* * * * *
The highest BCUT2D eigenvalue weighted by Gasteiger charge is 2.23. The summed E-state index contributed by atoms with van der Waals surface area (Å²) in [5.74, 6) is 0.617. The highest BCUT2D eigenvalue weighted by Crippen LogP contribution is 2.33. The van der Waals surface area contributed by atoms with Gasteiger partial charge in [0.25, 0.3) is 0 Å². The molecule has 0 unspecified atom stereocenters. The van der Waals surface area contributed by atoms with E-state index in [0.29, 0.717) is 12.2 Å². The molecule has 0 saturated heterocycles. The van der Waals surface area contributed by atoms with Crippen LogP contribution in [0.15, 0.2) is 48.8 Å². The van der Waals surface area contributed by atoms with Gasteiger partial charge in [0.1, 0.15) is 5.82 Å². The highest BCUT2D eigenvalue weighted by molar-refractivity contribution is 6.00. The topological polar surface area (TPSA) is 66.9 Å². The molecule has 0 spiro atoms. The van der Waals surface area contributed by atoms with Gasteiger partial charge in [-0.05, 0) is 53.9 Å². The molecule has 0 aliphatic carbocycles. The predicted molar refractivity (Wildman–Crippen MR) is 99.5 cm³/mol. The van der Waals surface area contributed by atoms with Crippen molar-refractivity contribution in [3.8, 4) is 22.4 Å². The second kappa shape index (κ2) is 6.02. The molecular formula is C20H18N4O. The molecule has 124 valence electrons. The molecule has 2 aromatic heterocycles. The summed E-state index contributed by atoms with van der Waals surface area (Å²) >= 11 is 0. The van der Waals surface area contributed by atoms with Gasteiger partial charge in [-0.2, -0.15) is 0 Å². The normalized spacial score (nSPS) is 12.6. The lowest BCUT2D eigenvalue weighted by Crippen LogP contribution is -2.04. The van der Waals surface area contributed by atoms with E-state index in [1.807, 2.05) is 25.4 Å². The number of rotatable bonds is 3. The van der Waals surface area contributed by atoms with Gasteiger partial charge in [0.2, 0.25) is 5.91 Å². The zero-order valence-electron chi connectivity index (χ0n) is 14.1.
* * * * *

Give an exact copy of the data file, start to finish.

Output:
The highest BCUT2D eigenvalue weighted by Gasteiger charge is 2.23. The summed E-state index contributed by atoms with van der Waals surface area (Å²) in [5.74, 6) is 0.617. The highest BCUT2D eigenvalue weighted by Crippen LogP contribution is 2.33. The van der Waals surface area contributed by atoms with Gasteiger partial charge in [0.25, 0.3) is 0 Å². The molecule has 0 unspecified atom stereocenters. The van der Waals surface area contributed by atoms with E-state index in [0.29, 0.717) is 12.2 Å². The molecule has 0 saturated heterocycles. The van der Waals surface area contributed by atoms with Crippen LogP contribution in [0.15, 0.2) is 48.8 Å². The van der Waals surface area contributed by atoms with Gasteiger partial charge in [0.1, 0.15) is 5.82 Å². The highest BCUT2D eigenvalue weighted by molar-refractivity contribution is 6.00. The topological polar surface area (TPSA) is 66.9 Å². The molecule has 0 spiro atoms. The van der Waals surface area contributed by atoms with Gasteiger partial charge in [-0.05, 0) is 53.9 Å². The molecule has 0 aliphatic carbocycles. The predicted molar refractivity (Wildman–Crippen MR) is 99.5 cm³/mol. The van der Waals surface area contributed by atoms with Crippen molar-refractivity contribution in [3.8, 4) is 22.4 Å². The second kappa shape index (κ2) is 6.02. The molecular formula is C20H18N4O. The molecule has 124 valence electrons. The molecule has 2 aromatic heterocycles. The summed E-state index contributed by atoms with van der Waals surface area (Å²) >= 11 is 0. The van der Waals surface area contributed by atoms with Gasteiger partial charge in [-0.2, -0.15) is 0 Å². The normalized spacial score (nSPS) is 12.6. The lowest BCUT2D eigenvalue weighted by Crippen LogP contribution is -2.04. The van der Waals surface area contributed by atoms with E-state index in [1.807, 2.05) is 25.4 Å². The number of rotatable bonds is 3. The van der Waals surface area contributed by atoms with Gasteiger partial charge in [0.2, 0.25) is 5.91 Å². The zero-order valence-electron chi connectivity index (χ0n) is 14.1.